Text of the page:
East Hawaii News

June 27 Lava Flow Afternoon Update – 11/12/14

November 12, 2014, 1:08 PM HST
* Updated November 12, 2:11 PM
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A briefing with Hawai’i County Civil Defense Administrator Darryl Oliveira gave insight late Wednesday morning on the three active flows extending from the June 27 lava flow.

Currently, the breakout lobe below Apa’a Street near the cemetery by where a residential structure was destroyed on Nov. 10 has advanced about 70 yards since Monday but it has not advanced any further towards structures.

According to Oliveira, the nearest structure is at least 400 to 500 yards away from that breakout as the flow continues to flow in a north-northeast direction, somewhat parallel to Apa’a Street.

The activity was minimal near the structure and up to Apa’a Street compared to Tuesday, when there was a lot of active burning along the property line. Below the structure, activity continues but it is not as active or aggressive as others currently are. It has advanced about 70 yards since Monday.

A second breakout is being monitored in the transfer station area. The flow has penetrated the perimeter fence and is traveling down an embankment but has not hit any structures.


Oliveria attributed the lack of structural damage by the lava to the design of the transfer station. “As far as a wood structure that might be threatened or burned, the nearest breakout or finger that was in the property is probably at least 30- 50 yards away and not able to advance because it would have to fill up or come around from a different direction because the driveway is somewhat like a moat, that circles the perimeter of the property to allow for the reversing of the dumpsters into the stalls. So it’s at least 10 feet or more below the grade in which the structures are built on.”


Asphalt is burning in the area and is moderate to heavy, however, wind conditions are helping to decrease an immediate health hazard by blowing the smoke up and not carrying it over residential areas.

The Department of Health continues to monitor the air quality along with Civil Defense and will update the public should any necessary health hazards arise.

A third breakout being watched closely is about .3 miles upslope from the Apa’a Street area and has traveled about 225 yards in the past 24 hours. Oliveira said that the breakout has the potential to reach Apa’a Street in 3-5 days if it continues with its current rate and course.


This particular breakout is relatively narrow but is widening as it consists of two fingers. The second finger of the breakout has not advanced much as the leading edge. Both are moving in a north-northeast direction.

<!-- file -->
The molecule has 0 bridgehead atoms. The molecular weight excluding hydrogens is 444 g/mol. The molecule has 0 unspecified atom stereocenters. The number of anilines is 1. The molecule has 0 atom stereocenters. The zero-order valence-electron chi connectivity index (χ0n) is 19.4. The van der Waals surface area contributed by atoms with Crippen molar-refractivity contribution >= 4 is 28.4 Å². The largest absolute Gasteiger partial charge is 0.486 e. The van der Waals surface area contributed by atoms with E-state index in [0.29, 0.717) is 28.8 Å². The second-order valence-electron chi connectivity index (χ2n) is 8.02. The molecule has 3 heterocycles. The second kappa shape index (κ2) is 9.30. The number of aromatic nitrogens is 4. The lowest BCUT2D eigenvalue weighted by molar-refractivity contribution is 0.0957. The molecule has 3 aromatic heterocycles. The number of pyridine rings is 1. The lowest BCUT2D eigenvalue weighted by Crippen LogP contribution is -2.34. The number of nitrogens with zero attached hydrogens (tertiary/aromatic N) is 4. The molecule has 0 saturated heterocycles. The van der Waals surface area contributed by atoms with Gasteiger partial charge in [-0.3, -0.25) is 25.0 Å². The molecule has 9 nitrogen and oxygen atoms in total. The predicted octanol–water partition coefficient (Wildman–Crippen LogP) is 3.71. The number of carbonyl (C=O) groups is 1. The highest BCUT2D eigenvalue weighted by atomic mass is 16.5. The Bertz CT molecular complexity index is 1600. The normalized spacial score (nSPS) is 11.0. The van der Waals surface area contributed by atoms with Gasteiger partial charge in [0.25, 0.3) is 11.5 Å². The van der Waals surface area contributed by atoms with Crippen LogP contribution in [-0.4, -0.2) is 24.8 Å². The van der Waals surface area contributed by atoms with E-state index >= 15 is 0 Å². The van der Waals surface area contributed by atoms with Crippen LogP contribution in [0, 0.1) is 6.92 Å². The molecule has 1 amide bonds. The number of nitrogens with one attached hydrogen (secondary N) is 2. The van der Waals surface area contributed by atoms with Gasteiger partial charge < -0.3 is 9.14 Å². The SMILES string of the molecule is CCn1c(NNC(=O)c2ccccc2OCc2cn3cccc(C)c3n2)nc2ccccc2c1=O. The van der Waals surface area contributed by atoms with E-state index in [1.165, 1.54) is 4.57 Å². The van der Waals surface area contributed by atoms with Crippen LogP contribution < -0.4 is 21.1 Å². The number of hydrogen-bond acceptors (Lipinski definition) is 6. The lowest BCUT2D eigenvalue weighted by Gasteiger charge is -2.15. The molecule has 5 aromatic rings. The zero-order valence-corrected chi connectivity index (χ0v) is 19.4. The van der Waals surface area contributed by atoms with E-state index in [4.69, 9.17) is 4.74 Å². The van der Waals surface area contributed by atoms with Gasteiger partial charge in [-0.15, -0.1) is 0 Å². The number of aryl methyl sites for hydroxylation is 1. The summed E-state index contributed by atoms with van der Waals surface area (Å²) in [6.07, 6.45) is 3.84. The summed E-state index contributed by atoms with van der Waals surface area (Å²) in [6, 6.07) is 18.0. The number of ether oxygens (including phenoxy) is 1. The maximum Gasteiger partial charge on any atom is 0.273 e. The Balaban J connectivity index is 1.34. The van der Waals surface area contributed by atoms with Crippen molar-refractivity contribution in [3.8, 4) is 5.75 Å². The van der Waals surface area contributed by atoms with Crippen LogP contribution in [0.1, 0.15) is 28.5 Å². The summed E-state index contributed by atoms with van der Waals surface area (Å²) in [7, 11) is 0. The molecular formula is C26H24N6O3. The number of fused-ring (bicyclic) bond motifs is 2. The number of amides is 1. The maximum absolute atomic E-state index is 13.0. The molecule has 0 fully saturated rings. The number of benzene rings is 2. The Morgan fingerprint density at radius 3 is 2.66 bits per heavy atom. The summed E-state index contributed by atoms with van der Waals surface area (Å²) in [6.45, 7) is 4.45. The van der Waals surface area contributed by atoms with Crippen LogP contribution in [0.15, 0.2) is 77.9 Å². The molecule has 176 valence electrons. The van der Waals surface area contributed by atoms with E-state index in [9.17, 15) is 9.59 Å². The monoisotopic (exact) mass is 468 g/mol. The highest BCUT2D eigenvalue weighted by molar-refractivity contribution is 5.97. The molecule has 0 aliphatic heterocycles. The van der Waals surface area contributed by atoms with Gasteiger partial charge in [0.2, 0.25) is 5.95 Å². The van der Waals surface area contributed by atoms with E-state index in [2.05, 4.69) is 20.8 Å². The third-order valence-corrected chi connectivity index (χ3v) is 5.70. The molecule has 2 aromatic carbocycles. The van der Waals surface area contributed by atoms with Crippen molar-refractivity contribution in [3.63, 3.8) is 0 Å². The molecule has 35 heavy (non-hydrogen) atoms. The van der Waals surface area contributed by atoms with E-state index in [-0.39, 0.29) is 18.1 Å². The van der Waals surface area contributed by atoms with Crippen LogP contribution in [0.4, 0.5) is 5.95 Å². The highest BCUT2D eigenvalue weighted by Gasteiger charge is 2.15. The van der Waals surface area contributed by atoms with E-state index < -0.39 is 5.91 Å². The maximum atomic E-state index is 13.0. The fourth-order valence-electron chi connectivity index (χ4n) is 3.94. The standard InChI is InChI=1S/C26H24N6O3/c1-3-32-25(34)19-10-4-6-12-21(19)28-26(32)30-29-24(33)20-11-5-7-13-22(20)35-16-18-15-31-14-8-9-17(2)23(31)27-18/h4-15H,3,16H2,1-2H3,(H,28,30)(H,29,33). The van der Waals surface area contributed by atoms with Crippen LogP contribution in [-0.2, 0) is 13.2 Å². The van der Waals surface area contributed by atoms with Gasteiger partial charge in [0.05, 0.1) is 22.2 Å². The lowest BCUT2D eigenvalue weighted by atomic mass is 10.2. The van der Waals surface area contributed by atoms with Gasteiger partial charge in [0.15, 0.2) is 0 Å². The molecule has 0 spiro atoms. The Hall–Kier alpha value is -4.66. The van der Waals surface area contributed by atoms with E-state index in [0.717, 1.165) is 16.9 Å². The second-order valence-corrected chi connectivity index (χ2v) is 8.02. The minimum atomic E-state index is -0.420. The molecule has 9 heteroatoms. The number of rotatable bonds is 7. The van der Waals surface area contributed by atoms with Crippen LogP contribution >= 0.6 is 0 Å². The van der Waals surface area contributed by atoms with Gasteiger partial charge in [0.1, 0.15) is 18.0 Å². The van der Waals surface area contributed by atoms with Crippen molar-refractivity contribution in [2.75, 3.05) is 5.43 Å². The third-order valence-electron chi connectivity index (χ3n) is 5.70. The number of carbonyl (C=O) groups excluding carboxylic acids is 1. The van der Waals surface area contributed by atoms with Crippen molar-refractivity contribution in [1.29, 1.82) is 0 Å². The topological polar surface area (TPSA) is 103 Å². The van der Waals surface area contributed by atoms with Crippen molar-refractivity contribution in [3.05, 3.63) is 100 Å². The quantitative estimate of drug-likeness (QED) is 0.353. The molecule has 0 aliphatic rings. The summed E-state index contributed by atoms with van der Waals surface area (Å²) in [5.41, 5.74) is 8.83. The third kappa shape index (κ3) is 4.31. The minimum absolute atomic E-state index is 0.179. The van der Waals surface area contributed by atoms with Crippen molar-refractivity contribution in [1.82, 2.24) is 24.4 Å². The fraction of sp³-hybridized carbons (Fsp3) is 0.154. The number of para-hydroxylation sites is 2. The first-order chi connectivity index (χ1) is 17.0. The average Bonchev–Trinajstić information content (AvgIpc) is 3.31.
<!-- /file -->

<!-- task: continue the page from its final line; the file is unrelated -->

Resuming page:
Burning in the areas of the breakout below Apa’a Street and the breakout .3 miles above Apa’a Street are limited to vegetation.

Hawai’i Electric Lights poles have remained intact thus far and have not seen any impact or changes, according to Oliveira. However, the breakout near the transfer station along the south side is slowly approaching the Apa’a Street area, which would put it in close proximity to a pole that Hawai’i Electric light has applied protective materials to.

On Wednesday morning, Hawai’i Electric Light was coordinating with the Hawai’i Fire Department about applying firefighting Class A foam.

“The foam is used to break up the surface tension of the water and allow it to penetrate deep into the ground to soak in the area,” Oliveira noted.

There are plans set to apply the foam Wednesday afternoon.

An evacuation notice for residents in the area remains as Civil Defense continues to map the anticipated flow path. However, there is possibility that the boundaries can increase or shift. Oliveira stated that Civil Denfense and public safety personnel are awaiting a more definitive idea of where the flow may be advancing towards.

For now, the boundaries remain and Pahoa Village Road continues to be closed between Apa’a Street and Post Office Road.

“We are very empathetic and sensitive to what the limited access impact is having on both residents and the business community, but as we are talking about an advancing flow, there is going to be the need to provide safety and security. It’s just a matter of determining where the flow is advancing towards and where we need to expand the evacuation area to,” Oliveira explained.

The next community lava meeting is scheduled for Thursday evening at 6:30 p.m. in the Pahoa High School cafeteria.

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